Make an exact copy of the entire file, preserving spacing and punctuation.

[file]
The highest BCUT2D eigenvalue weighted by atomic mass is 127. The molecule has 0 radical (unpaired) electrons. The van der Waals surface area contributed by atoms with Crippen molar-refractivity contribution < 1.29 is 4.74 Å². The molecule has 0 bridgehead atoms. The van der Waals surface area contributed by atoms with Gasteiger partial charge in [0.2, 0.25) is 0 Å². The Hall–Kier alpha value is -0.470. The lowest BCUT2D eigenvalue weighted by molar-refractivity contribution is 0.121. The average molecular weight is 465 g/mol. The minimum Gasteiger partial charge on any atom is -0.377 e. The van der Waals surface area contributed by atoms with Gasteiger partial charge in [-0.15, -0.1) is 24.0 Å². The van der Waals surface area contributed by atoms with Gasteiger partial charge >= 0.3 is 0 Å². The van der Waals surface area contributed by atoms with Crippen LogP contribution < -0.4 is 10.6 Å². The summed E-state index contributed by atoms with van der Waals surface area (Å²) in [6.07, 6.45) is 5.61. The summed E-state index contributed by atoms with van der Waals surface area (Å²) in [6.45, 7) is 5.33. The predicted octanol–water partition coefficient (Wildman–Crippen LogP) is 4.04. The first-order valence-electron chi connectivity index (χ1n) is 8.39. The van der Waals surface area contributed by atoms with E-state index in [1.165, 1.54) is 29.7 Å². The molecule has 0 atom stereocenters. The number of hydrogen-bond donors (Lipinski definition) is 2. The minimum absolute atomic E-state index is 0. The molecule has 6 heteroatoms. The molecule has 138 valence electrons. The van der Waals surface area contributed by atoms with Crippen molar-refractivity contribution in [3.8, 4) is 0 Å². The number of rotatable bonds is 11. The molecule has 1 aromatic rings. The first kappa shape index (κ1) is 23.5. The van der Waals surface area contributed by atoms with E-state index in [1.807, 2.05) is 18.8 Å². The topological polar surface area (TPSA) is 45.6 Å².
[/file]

The highest BCUT2D eigenvalue weighted by atomic mass is 127. The molecule has 0 radical (unpaired) electrons. The van der Waals surface area contributed by atoms with Crippen molar-refractivity contribution < 1.29 is 4.74 Å². The molecule has 0 bridgehead atoms. The van der Waals surface area contributed by atoms with Gasteiger partial charge in [0.2, 0.25) is 0 Å². The Hall–Kier alpha value is -0.470. The lowest BCUT2D eigenvalue weighted by molar-refractivity contribution is 0.121. The average molecular weight is 465 g/mol. The minimum Gasteiger partial charge on any atom is -0.377 e. The van der Waals surface area contributed by atoms with Gasteiger partial charge in [-0.15, -0.1) is 24.0 Å². The van der Waals surface area contributed by atoms with Gasteiger partial charge >= 0.3 is 0 Å². The van der Waals surface area contributed by atoms with Crippen LogP contribution < -0.4 is 10.6 Å². The summed E-state index contributed by atoms with van der Waals surface area (Å²) in [6.07, 6.45) is 5.61. The summed E-state index contributed by atoms with van der Waals surface area (Å²) in [6.45, 7) is 5.33. The predicted octanol–water partition coefficient (Wildman–Crippen LogP) is 4.04. The first-order valence-electron chi connectivity index (χ1n) is 8.39. The van der Waals surface area contributed by atoms with E-state index in [1.165, 1.54) is 29.7 Å². The molecule has 0 atom stereocenters. The number of hydrogen-bond donors (Lipinski definition) is 2. The minimum absolute atomic E-state index is 0. The molecule has 6 heteroatoms. The molecule has 138 valence electrons. The van der Waals surface area contributed by atoms with Crippen molar-refractivity contribution in [3.8, 4) is 0 Å². The number of rotatable bonds is 11. The molecule has 1 aromatic rings. The first kappa shape index (κ1) is 23.5. The van der Waals surface area contributed by atoms with E-state index in [1.807, 2.05) is 18.8 Å². The topological polar surface area (TPSA) is 45.6 Å².